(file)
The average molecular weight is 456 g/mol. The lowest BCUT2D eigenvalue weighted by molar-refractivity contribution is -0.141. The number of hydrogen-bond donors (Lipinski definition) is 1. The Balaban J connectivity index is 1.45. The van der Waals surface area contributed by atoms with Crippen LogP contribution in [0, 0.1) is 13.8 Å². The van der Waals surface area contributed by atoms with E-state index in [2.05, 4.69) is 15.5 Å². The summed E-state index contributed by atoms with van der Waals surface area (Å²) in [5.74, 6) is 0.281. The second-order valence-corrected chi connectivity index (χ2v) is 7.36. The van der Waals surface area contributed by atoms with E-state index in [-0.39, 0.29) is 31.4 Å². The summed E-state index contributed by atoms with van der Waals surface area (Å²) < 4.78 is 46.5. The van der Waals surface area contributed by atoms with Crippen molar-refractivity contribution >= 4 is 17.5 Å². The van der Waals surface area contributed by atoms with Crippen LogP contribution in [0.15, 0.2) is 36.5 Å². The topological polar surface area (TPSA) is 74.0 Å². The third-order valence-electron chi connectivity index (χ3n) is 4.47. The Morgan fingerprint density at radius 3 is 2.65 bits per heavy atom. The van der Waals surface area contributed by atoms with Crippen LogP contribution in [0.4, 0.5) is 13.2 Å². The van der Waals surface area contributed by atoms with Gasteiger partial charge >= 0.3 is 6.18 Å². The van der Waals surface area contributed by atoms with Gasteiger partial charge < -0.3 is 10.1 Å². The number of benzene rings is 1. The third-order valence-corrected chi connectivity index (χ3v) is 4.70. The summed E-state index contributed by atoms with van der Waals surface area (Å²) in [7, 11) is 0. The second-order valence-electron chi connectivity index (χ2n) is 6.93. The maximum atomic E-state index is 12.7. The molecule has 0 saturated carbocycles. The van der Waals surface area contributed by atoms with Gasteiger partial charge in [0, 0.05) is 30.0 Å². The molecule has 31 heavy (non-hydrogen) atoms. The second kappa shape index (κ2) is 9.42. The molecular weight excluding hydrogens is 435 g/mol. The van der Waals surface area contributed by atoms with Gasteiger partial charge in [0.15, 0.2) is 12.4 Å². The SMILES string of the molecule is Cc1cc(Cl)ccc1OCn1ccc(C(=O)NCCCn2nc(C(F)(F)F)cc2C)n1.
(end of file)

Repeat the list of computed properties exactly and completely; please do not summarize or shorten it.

The average molecular weight is 456 g/mol. The lowest BCUT2D eigenvalue weighted by molar-refractivity contribution is -0.141. The number of hydrogen-bond donors (Lipinski definition) is 1. The Balaban J connectivity index is 1.45. The van der Waals surface area contributed by atoms with Crippen LogP contribution in [0, 0.1) is 13.8 Å². The van der Waals surface area contributed by atoms with E-state index in [2.05, 4.69) is 15.5 Å². The summed E-state index contributed by atoms with van der Waals surface area (Å²) in [5.74, 6) is 0.281. The second-order valence-corrected chi connectivity index (χ2v) is 7.36. The van der Waals surface area contributed by atoms with E-state index in [-0.39, 0.29) is 31.4 Å². The summed E-state index contributed by atoms with van der Waals surface area (Å²) < 4.78 is 46.5. The van der Waals surface area contributed by atoms with Crippen molar-refractivity contribution >= 4 is 17.5 Å². The van der Waals surface area contributed by atoms with Crippen LogP contribution in [0.15, 0.2) is 36.5 Å². The topological polar surface area (TPSA) is 74.0 Å². The third-order valence-electron chi connectivity index (χ3n) is 4.47. The Morgan fingerprint density at radius 3 is 2.65 bits per heavy atom. The van der Waals surface area contributed by atoms with Crippen LogP contribution in [0.4, 0.5) is 13.2 Å². The van der Waals surface area contributed by atoms with Gasteiger partial charge >= 0.3 is 6.18 Å². The van der Waals surface area contributed by atoms with Gasteiger partial charge < -0.3 is 10.1 Å². The number of benzene rings is 1. The third-order valence-corrected chi connectivity index (χ3v) is 4.70. The summed E-state index contributed by atoms with van der Waals surface area (Å²) in [7, 11) is 0. The second-order valence-electron chi connectivity index (χ2n) is 6.93. The maximum atomic E-state index is 12.7. The molecule has 0 saturated carbocycles. The van der Waals surface area contributed by atoms with Gasteiger partial charge in [0, 0.05) is 30.0 Å². The molecule has 31 heavy (non-hydrogen) atoms. The second kappa shape index (κ2) is 9.42. The molecular weight excluding hydrogens is 435 g/mol. The van der Waals surface area contributed by atoms with Gasteiger partial charge in [0.15, 0.2) is 12.4 Å². The SMILES string of the molecule is Cc1cc(Cl)ccc1OCn1ccc(C(=O)NCCCn2nc(C(F)(F)F)cc2C)n1.